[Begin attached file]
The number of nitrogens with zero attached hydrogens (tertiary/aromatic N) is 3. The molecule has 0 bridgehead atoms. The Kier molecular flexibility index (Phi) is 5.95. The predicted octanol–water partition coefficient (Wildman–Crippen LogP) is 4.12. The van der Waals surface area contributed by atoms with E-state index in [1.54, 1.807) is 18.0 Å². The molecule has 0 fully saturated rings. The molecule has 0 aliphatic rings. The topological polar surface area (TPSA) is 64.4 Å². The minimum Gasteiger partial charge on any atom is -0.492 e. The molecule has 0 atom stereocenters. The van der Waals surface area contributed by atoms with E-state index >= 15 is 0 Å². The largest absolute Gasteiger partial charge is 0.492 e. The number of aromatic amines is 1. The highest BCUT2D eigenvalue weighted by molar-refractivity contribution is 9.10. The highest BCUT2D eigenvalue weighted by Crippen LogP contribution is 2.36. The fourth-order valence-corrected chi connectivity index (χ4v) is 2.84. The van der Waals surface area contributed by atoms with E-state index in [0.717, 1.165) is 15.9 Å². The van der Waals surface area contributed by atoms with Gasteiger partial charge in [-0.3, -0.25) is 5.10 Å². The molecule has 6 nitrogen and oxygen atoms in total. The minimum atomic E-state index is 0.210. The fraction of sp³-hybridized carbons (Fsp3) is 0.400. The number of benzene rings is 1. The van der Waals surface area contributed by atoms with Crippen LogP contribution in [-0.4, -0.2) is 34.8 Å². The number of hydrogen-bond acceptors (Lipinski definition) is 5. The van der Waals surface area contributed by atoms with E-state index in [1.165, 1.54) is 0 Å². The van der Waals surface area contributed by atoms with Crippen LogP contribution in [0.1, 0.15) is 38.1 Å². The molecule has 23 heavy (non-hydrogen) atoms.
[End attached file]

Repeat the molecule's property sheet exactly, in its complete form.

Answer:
The number of nitrogens with zero attached hydrogens (tertiary/aromatic N) is 3. The molecule has 0 bridgehead atoms. The Kier molecular flexibility index (Phi) is 5.95. The predicted octanol–water partition coefficient (Wildman–Crippen LogP) is 4.12. The van der Waals surface area contributed by atoms with E-state index in [1.54, 1.807) is 18.0 Å². The molecule has 0 fully saturated rings. The molecule has 0 aliphatic rings. The topological polar surface area (TPSA) is 64.4 Å². The minimum Gasteiger partial charge on any atom is -0.492 e. The molecule has 0 atom stereocenters. The van der Waals surface area contributed by atoms with E-state index >= 15 is 0 Å². The largest absolute Gasteiger partial charge is 0.492 e. The number of aromatic amines is 1. The highest BCUT2D eigenvalue weighted by molar-refractivity contribution is 9.10. The highest BCUT2D eigenvalue weighted by Crippen LogP contribution is 2.36. The fourth-order valence-corrected chi connectivity index (χ4v) is 2.84. The van der Waals surface area contributed by atoms with E-state index in [0.717, 1.165) is 15.9 Å². The van der Waals surface area contributed by atoms with Gasteiger partial charge in [-0.3, -0.25) is 5.10 Å². The molecule has 6 nitrogen and oxygen atoms in total. The minimum atomic E-state index is 0.210. The fraction of sp³-hybridized carbons (Fsp3) is 0.400. The number of benzene rings is 1. The van der Waals surface area contributed by atoms with Crippen LogP contribution in [-0.4, -0.2) is 34.8 Å². The number of hydrogen-bond acceptors (Lipinski definition) is 5. The van der Waals surface area contributed by atoms with E-state index in [1.165, 1.54) is 0 Å². The van der Waals surface area contributed by atoms with Crippen LogP contribution in [0.1, 0.15) is 38.1 Å². The molecule has 23 heavy (non-hydrogen) atoms.